What Is a Senior Note?

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A senior note is a type of bond that gives an investor a higher-priority claim compared to junior notes when a company files bankruptcy. Senior notes pay lower interest rates than junior notes but are repaid before other debts when a company defaults.

Key Takeaways

  • A senior note is a type of corporate bond that carries a higher-priority claim in bankruptcy than a junior note, which means those who own senior notes get repaid first.
  • Senior notes are typically unsecured debt; they aren’t secured by collateral.
  • Because senior notes have less risk than junior bonds, they typically pay lower interest rates, but that doesn’t mean they’re risk-free.

Definition and Examples of a Senior Note

A senior note is a type of corporate bond that gives the bondholder a higher priority claim on a company’s assets and cash flows in bankruptcy than a bondholder who owns a junior note.

To understand senior notes, you need to understand the basics of corporate bonds. When a company needs to raise cash, it often does so by issuing corporate bonds. Investors receive regular interest payments, plus the return of their principal when the bond reaches maturity. But in a corporate default, bondholders will take their place in line with the company’s other creditors seeking to get paid in bankruptcy.

Some senior notes may be convertible. This means the senior note could be converted into shares of company stock, giving you the chance to own equity in the company.


During bankruptcy proceedings, bondholders stop receiving interest payments and shareholders don’t receive dividend payments.

Senior Notes vs. Senior Debt

Though the terms “senior debt” and “senior notes” are often used interchangeably, the terms have different meanings. Senior debt typically refers to secured debt, which is backed by collateral, such as a building or equipment.

Both senior notes and junior notes typically aren’t backed by collateral, meaning they’re considered unsecured debt. Sometimes, they’re referred to as senior or junior debentures.

How a Senior Note Works

Different types of senior notes reach maturity at different times. It may take up to 10 years for a note to reach maturity.

Sorting out the order in which creditors get paid during bankruptcy proceedings is extremely complex. However, creditor claims are typically paid in the following order:

  1. Secured creditors: Secured creditors, typically banks, are paid first during corporate bankruptcy. 
  2. Unsecured creditors: This category includes banks holding debt that’s not backed by collateral, suppliers, and bonds.
  3. Stockholders: Investors who own stock in a bankrupt company get paid last during bankruptcy liquidation. Two types of shareholders are common and preferred stock shareholders. Shareholders may be left with nothing if secured and unsecured creditors aren’t paid in full. Also, it is important to note that preferred shareholders get paid before common stock shareholders.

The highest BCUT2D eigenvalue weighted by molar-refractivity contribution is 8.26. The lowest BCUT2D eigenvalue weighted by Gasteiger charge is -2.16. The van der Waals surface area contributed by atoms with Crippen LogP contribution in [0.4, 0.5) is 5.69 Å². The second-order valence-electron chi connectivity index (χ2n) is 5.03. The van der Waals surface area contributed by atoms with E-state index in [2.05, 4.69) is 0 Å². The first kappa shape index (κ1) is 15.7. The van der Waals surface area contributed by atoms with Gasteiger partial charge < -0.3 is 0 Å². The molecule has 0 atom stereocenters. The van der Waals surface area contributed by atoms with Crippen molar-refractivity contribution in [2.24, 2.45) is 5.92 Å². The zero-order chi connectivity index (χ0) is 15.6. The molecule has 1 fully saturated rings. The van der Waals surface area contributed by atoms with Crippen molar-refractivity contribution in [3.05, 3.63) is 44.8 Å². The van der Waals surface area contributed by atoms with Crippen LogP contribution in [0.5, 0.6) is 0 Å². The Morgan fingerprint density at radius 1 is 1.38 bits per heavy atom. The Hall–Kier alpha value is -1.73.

Within each category, there are complicated hierarchies. For example, suppliers, customers, and pensioners are all considered unsecured creditors. Banks can also hold debt that’s not backed by collateral. These debts may take equal or higher priority over the claims of bond investors who hold senior notes.

Senior notes are more likely to be repaid than junior notes, so they’re considered lower risk. Because there’s less risk involved, senior notes pay lower interest than junior notes. However, there’s no guarantee that you’ll be paid cash. Companies may choose to repay bondholders in stock instead. It depends on the bankruptcy and situation.


High-yield bonds, also known as junk bonds, offer higher interest payments because their risk of default is higher. Ratings agencies Moody’s, Standard & Poor’s, and Fitch grade bonds according to their creditworthiness. A bond is considered a junk bond if it has less than a Ba1 rating (non-investment grade) from Moody’s or lower than a BB+ rating from Standard & Poor’s or Fitch.

What It Means for Individual Investors

Investing in senior notes poses less risk compared to junior notes or stocks, but it isn’t risk-free. During bankruptcy, investors in senior notes get paid only after secured creditors’ claims have been paid, and other creditors may have higher-priority claims.

If you’re concerned about default, investing in senior notes of just one or two companies may not be enough to mitigate the risks. By investing in a bond fund, you could invest in hundreds or even thousands of bonds. In doing so, you may reduce your risk because you’re spreading it out.

Also, default risk isn’t the only type of risk to consider when you invest in any type of bond. Other risks to consider, whether you’re investing in senior notes or junior notes, include:

  • Interest rate risk: Because bond prices typically have an inverse relationship with interest rates, there’s the risk that the bond’s market value will drop as interest rates rise.
  • Inflation risk: A bond’s total return may not keep up with inflation.
  • Market risk: A bond’s price could be volatile due to market conditions.
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The Balance uses only high-quality sources, including peer-reviewed studies, to support the facts within our articles. Read our editorial process to learn more about how we fact-check and keep our content accurate, reliable, and trustworthy.
  1. SEC Office of Investor Education and Advocacy. "What Are Corporate Bonds?"

  2. NC State University. "1 Financial Instruments."

  3. U.S. Securities and Exchange Commission. "Bankruptcy: What Happens When Public Companies Go Bankrupt."

  4. Fidelity. "When Bonds Go Bad."

  5. Fidelity. "Bond Ratings."

  6. Merrill Edge. "Understanding Bonds and Their Risks."

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